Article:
The definition of a 'Pessimist': an Optimist with experience...
User currently offlineWhiteHatter From , joined Dec 1969, posts, RR:
Reply 23, posted (8 years 7 months 1 week 5 days 21 hours ago) and read 2223 times:

Quoting Bsergonomics (Reply 22):
As for the 'BAES wins deal' quotes, this is crap. BAES has the lead role for managing Typhoon export orders. However, all work is still done through Eurofighter GmbH and through the Eurofighter Partner Companies. Therefore, this is a big success for the whole of the Eurofighter community.

sort of, the Typhoons for the Saudis will come off the Warton line.


User currently offlineGDB From United Kingdom, joined May 2001, 13170 posts, RR: 77
Reply 24, posted (8 years 7 months 1 week 5 days 12 hours ago) and read 2126 times:

Tornado ADV was designed for one thing, defend the UK/Eastern Atlantic region against Soviet bombers, in all weathers, in a heavy ECM environment.

The RAF never planned, and never did, send ADV's to RAF Germany.

That this role could be filled with a variant of an already in service aircraft, was vital to get something like decent numbers of them, an offshore purchase (F-14?) would have be lucky to be procured in three figures, the increased costs cutting other defence programmes.

F-15 was single pilot, not thought to be as good in a heavy ECM environment, not to have radar as optimized for the distinct role ADV had to carry out.
Of course, a license built two seater (F-15K or M?), with ADV systems, Skyflash AAM's, hose and drogue refueling etc, might have done the job and been more suitable outside the UK AD tasking.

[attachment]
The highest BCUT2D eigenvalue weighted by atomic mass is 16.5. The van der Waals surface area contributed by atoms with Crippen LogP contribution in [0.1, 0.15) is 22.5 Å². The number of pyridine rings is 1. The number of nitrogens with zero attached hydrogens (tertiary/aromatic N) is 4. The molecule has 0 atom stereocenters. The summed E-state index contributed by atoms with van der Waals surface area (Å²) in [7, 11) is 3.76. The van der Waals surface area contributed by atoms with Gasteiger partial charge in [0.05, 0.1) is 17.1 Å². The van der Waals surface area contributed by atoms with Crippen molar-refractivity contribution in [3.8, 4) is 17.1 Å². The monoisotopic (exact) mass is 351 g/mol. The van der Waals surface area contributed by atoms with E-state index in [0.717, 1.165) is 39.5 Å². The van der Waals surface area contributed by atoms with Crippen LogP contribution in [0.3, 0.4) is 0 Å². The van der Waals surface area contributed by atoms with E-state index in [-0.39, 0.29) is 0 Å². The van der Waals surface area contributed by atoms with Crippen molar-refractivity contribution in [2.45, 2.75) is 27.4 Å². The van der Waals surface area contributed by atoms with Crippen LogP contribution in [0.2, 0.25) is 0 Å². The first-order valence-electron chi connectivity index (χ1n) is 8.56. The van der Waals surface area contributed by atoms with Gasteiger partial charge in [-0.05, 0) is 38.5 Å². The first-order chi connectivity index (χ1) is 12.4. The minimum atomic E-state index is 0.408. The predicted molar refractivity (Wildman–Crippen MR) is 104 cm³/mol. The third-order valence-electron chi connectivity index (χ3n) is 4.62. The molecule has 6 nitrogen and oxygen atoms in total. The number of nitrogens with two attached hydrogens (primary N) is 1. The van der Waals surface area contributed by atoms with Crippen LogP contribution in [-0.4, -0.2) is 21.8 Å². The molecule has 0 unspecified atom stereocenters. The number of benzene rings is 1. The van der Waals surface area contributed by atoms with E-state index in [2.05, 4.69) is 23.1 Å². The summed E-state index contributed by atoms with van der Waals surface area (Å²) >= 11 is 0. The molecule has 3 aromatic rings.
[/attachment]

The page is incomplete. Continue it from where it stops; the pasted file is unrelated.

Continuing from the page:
It was probably the ideal solution, but an ADV variant of some kind had always been in RAF Tornado planning from the beginning, to help get the project past the Treasury for a start.

DL021 is right on the background of the Saudi ADV buy (24, plus 96 IDS), but as it happens it was quite suitable in many ways.
They had vast tracts to defend, from larger airforces, once the F-15's had defended with AAM's and then closer combat, the ADV's were a backstop against any 'leakers' and/or other attacks from different directions, using their loiter ability.
Past the ADV's, the Saudis were down to F-5E's then SAM's.

Quite multi layered really


25 Moe777 : another symbolic purchase!!!!
26 GDB : How so? The Saudis want to replace 20 year old Tornado ADV's, probably 30 year old F-5E's too (the F-16 had been mooted for the latter).
27 WhiteHatter : How insightful. So a nation buying aircraft it needs from the company it part owns is symbolic? Any other insight you wish to share?